“Looking back on it, that was a huge mistake.”

Hall suffered a shoulder injury later that season, a turn that eventually ended his NFL career. It also amped up his addiction to opiates.

“Having access to pain medication was a slippery slope to start going down,” Hall said. “Really, it ended my NFL career.

It can happen to anybody. Addiction doesn’t care who you are or what you do. But there is help available. Don’t be afraid to ask for help; just take that first step.

–Former BYU quarterback Max Hall

“It’s not an excuse, but I wasn’t in the right state of mind with the concussions. Having the (shoulder) injury was hard on me. I dealt with the hurt and the pain in the wrong way — I masked it with painkillers instead of getting treatment and getting back on my feet.”

Hall took stronger and stronger pain-killing medication — think OxyContin — until they progressed into stronger, more addictive substances and alcohol.

“You have physical withdrawal from it,” he said. “After you have been using it for a while, and you try to stop, you just want to get more. It becomes more and more, and then you are introduced to the wrong people and other substances.

“That was a crazy couple of years for me.”

Hall managed the pain, and even cleaned up briefly when he returned to BYU as an offensive assistant in 2012. The chance to play pro football again came in 2013, when he signed a contract with Winnipeg.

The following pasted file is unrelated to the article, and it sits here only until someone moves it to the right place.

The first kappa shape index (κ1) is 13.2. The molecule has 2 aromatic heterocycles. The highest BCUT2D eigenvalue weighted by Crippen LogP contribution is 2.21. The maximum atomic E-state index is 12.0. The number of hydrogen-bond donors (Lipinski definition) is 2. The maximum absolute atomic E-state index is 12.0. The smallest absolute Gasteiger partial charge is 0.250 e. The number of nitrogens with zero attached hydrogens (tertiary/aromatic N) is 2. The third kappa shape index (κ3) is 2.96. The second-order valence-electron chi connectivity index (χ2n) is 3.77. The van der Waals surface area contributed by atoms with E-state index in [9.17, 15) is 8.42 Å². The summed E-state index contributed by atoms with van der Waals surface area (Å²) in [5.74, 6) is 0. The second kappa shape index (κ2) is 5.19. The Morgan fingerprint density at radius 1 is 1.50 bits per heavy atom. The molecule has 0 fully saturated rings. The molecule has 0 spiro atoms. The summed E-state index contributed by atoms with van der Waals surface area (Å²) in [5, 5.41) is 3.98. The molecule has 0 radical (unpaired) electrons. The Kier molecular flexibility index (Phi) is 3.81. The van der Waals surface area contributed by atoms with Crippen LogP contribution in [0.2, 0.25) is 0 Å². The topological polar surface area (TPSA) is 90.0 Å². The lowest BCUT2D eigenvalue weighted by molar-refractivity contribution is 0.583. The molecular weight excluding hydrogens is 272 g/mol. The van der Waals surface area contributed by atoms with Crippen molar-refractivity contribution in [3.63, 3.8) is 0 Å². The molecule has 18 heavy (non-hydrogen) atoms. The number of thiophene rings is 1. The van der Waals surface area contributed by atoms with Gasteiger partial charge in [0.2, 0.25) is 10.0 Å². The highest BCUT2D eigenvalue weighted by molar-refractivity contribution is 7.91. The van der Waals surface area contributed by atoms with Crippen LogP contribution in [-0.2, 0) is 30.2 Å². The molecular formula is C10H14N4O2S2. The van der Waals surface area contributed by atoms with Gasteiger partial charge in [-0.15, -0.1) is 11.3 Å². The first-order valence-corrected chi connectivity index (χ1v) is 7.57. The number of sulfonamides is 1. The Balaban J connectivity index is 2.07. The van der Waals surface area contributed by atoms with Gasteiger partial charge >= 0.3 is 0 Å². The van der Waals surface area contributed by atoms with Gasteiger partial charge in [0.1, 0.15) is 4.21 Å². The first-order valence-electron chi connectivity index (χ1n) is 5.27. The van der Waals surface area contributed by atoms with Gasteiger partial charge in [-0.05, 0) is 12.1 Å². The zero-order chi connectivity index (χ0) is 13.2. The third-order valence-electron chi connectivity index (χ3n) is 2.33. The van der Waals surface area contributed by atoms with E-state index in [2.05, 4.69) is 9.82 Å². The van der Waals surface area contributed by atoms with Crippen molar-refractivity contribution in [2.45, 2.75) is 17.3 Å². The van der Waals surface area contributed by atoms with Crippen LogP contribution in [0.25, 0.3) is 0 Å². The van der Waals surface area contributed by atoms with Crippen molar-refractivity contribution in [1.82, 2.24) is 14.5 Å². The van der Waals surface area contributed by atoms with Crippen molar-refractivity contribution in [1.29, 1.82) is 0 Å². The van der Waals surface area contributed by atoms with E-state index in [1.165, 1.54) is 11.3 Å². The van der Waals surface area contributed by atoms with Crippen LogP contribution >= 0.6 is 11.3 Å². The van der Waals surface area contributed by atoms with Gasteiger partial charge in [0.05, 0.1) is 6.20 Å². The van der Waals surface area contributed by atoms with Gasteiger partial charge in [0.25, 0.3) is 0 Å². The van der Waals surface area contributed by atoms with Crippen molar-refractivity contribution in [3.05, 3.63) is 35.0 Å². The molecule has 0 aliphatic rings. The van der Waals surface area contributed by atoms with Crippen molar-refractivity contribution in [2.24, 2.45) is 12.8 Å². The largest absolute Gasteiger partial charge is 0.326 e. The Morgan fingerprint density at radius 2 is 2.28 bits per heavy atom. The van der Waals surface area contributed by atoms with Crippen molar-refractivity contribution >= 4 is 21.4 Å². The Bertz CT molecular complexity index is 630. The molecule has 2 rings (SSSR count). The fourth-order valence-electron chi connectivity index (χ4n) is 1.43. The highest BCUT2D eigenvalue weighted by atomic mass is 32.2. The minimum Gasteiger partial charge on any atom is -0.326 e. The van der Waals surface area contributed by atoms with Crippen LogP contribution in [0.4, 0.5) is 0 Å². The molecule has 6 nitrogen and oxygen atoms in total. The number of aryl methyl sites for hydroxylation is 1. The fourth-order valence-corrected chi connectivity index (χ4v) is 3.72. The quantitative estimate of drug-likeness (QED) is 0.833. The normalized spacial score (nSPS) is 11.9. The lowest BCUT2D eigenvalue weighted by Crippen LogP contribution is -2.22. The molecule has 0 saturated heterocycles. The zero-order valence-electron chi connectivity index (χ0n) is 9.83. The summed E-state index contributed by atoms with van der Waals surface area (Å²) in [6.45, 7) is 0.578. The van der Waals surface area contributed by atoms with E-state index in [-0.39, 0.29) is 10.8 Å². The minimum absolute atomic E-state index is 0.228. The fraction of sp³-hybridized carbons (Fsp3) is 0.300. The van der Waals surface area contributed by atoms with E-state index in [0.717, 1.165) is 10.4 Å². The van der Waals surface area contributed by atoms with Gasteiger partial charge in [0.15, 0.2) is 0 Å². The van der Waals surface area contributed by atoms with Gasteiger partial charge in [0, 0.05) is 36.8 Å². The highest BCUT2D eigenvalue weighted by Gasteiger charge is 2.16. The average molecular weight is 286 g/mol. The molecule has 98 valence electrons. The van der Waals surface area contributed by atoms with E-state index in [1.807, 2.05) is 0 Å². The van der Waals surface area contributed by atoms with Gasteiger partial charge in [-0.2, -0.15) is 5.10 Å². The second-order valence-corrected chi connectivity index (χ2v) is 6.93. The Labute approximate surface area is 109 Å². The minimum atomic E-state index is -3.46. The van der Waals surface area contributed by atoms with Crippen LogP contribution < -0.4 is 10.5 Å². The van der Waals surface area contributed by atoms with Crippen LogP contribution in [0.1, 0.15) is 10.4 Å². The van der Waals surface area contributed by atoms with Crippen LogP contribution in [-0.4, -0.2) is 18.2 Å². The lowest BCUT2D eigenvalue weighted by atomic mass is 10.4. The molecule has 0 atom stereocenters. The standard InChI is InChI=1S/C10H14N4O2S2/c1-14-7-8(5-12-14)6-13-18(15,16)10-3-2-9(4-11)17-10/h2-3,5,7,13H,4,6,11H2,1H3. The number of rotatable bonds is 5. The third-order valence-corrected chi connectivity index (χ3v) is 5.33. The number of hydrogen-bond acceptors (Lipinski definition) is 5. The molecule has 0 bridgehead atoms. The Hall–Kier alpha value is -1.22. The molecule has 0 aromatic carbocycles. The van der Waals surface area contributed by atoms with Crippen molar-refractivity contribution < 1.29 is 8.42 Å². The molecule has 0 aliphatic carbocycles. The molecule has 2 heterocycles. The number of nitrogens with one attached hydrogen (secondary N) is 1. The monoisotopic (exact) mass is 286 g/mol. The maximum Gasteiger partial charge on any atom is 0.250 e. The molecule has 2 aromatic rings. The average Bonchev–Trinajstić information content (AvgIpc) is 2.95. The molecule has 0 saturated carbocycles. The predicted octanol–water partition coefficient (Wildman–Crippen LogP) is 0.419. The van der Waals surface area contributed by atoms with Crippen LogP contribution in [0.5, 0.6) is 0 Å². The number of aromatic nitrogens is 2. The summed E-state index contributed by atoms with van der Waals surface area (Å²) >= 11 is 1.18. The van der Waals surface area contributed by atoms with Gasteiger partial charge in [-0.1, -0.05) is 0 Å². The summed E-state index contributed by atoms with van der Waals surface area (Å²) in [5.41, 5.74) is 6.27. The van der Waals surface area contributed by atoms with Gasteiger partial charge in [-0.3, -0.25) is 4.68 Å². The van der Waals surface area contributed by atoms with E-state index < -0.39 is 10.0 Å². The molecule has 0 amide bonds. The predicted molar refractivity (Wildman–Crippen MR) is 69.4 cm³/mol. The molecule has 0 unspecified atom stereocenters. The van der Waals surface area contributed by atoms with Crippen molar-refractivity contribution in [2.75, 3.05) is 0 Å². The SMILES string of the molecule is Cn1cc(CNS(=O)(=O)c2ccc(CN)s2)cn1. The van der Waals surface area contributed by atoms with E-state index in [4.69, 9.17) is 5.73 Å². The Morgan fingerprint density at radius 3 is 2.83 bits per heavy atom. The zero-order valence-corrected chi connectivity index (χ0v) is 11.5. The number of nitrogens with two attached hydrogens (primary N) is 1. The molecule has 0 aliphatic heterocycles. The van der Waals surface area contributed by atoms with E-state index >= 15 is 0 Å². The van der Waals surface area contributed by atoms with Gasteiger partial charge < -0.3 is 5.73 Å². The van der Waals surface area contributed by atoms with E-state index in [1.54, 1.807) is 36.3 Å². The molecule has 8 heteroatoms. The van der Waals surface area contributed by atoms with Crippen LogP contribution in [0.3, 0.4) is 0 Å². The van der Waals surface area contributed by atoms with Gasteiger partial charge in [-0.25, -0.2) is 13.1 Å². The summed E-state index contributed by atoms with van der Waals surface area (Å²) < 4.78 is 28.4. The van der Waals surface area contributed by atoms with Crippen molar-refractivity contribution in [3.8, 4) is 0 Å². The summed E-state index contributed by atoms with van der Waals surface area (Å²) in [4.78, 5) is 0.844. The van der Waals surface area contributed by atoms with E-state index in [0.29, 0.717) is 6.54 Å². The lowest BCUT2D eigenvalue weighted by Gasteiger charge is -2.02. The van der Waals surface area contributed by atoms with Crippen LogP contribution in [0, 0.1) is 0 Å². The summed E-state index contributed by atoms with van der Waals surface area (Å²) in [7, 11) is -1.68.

“When I got back from the CFL, I had a couple of bad relapses which ended me and put my mug shot on the front page of the newspaper,” Hall said.

Hall was arrested for shoplifting and suspicion of cocaine possession at a Best Buy in Gilbert, Arizona. News of his arrest spread virally, as did his mug shot in a BYU practice t-shirt.

“It was probably the worst day of my life,” he said. “I didn’t know what was going on, and I was out of it. Apparently, I was in the store opening stuff out of packages. I think (the police report) is a little misleading; people think I was trying to steal stuff. I was just in there acting crazy.”

When officers handcuffed Hall and put him in a police car for transport to the local police department, he knew he needed help.

“That was a tough pill to swallow,” Hall said. “But looking back on it, it was a blessing. I don’t know if I would’ve stopped without that, without my secret being exposed. I knew this was a huge problem, and I needed some help.

“That’s how I choose to look at it, and I try to own it.”

Hall’s treatment involved several factors, including an emotional acceptance of his problems — especially off the field.

“My football playing days were over, and that was really hard for me,” he said. “I couldn’t watch a football game for a while — I couldn’t watch an NFL game. It was really hard for me; I’d get upset.

“Being able to move on and accept that this happened to me and not be depressed about it, it was an easy process. But following the 12 Steps, talking to the right people, all of a sudden those days start adding up.”